Suspension occurs when an employer requires an employee temporarily to vacate its premises for reasons related to alleged misconduct or poor performance. The effect of a suspension is that the employee is not allowed to return to work until the employer instructs that he/she may do so. Such suspensions normally occur:
- While the employer is investigating misconduct/poor performance allegations against the employee
- While the employer and/or employee are preparing for a disciplinary hearing
- After the employer has found the employee guilty of misconduct/poor performance.
- In our experience the reasons that motivate employers to suspend employees include:
- To remove the employee from the workplace as a means of preventing him/her from causing further harm by repeating the alleged misconduct or poor performance
- To prevent the employee from interfering with the investigation instituted against the employee
- As a result of the employer’s anger. That is, the employer is so furious with the employee due to his/her alleged actions that the employer wants the employee ‘out of my sight!’
- As a means of retribution. The employer wishes to humiliate or demean the employee or otherwise punish him/her for the alleged offence.
Labour law does not prohibit employers from suspending employees but does allow employees to challenge the fairness of suspensions.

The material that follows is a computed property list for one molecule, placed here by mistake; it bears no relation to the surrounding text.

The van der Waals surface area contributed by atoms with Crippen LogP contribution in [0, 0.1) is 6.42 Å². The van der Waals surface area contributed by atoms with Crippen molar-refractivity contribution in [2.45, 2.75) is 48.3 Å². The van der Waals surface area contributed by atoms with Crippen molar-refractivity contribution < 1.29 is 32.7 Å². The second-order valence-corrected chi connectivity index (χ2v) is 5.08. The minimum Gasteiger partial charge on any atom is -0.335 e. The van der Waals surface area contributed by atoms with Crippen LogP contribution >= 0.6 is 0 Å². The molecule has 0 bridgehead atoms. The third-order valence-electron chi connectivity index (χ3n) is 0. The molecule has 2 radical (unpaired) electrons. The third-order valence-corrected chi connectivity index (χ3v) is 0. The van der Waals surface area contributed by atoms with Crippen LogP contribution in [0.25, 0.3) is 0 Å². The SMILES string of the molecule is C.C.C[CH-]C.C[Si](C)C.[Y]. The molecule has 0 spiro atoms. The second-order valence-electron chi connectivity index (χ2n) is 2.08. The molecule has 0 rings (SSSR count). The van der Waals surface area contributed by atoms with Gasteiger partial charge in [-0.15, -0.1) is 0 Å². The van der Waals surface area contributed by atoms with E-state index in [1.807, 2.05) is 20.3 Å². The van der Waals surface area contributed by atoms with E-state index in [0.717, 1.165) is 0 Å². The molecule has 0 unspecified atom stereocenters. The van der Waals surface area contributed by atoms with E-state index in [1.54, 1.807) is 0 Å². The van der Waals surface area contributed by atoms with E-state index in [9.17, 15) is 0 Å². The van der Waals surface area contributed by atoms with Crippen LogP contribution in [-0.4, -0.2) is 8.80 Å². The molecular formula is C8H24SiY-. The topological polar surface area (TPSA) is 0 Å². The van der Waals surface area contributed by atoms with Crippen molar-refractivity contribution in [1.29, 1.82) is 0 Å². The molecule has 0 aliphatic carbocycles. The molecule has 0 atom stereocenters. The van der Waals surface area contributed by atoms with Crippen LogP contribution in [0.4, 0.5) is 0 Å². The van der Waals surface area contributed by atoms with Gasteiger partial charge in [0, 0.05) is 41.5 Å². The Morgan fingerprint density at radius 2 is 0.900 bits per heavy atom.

In the case of CEIWU obo Khumalo vs SHM Engineering cc (2005, 10 BALR 1009) the employee was accused of failing to obey an instruction and was therefore suspended for six weeks. The employee’s excuse for defying his superior was that his superior had screamed at him. The arbitrator found that this was not a sufficient reason for disobeying a reasonable and lawful instruction and that the employee’s behaviour constituted gross insubordination. However, the arbitrator found the suspension to be unfair and ordered the employer to pay the employee for the full period of the suspension. The arbitrator’s rationale for this was that, while the suspension might have started out as a “holding” measure, it became punitive due to its unreasonably long duration.
In the case of Sajid vs Mohammed NO & others (1999, 11 BLLR 1175) the employee, who worked as an Imam for a mosque, was suspended from duty. The charges against him included removal of copies of notices, persuading congregants to make false statements and failure to attend prayers. The Labour Court found that there was no evidence to prove that there had been a breakdown in the employment relationship and that the suspension had been unfair. The Court ordered the employer to lift the suspension.
In the case of MEC for Tourism and Environmental Affairs Free State vs Nondumo & others (2005, 10 BLLR 974) the employee was suspended after being charged with several counts of misconduct. The Labour Court found that the suspension was unfair and ordered the employer to pay the employee compensation and lost pay amounting to R840 000.
In the light of the above employers are advised to avoid suspending employees unnecessarily or due to anger and to obtain expert advice before acting against employees.
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Written by Ivan Israelstam, Chief Executive of Labour Law Management Consulting. He may be contacted on (011) 888-7944 or 0828522973 or on e-mail address: firstname.lastname@example.org. Go to: www.labourlawadvice.co.za